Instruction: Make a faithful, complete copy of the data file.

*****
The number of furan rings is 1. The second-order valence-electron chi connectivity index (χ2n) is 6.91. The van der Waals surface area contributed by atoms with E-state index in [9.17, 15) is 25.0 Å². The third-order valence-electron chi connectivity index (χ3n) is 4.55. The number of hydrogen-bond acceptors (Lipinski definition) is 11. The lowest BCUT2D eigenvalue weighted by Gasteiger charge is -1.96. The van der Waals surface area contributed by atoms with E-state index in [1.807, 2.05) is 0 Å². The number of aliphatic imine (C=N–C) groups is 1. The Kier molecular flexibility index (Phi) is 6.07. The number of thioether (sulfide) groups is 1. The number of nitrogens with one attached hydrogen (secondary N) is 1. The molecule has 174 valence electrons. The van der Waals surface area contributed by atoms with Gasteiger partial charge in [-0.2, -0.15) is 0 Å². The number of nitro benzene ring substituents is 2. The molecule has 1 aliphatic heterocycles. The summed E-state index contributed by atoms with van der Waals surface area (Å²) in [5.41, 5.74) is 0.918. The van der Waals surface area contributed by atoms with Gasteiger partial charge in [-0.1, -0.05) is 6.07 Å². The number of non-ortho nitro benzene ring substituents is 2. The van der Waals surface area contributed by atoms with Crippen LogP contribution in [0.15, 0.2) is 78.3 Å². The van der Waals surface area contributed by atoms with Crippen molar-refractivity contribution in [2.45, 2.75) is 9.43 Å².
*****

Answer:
The number of furan rings is 1. The second-order valence-electron chi connectivity index (χ2n) is 6.91. The van der Waals surface area contributed by atoms with E-state index in [9.17, 15) is 25.0 Å². The third-order valence-electron chi connectivity index (χ3n) is 4.55. The number of hydrogen-bond acceptors (Lipinski definition) is 11. The lowest BCUT2D eigenvalue weighted by Gasteiger charge is -1.96. The van der Waals surface area contributed by atoms with E-state index in [1.807, 2.05) is 0 Å². The number of aliphatic imine (C=N–C) groups is 1. The Kier molecular flexibility index (Phi) is 6.07. The number of thioether (sulfide) groups is 1. The number of nitrogens with one attached hydrogen (secondary N) is 1. The molecule has 174 valence electrons. The van der Waals surface area contributed by atoms with Gasteiger partial charge in [-0.2, -0.15) is 0 Å². The number of nitro benzene ring substituents is 2. The molecule has 1 aliphatic heterocycles. The summed E-state index contributed by atoms with van der Waals surface area (Å²) in [5.41, 5.74) is 0.918. The van der Waals surface area contributed by atoms with Gasteiger partial charge in [-0.1, -0.05) is 6.07 Å². The number of non-ortho nitro benzene ring substituents is 2. The van der Waals surface area contributed by atoms with Crippen LogP contribution in [0.15, 0.2) is 78.3 Å². The van der Waals surface area contributed by atoms with Crippen molar-refractivity contribution in [2.45, 2.75) is 9.43 Å².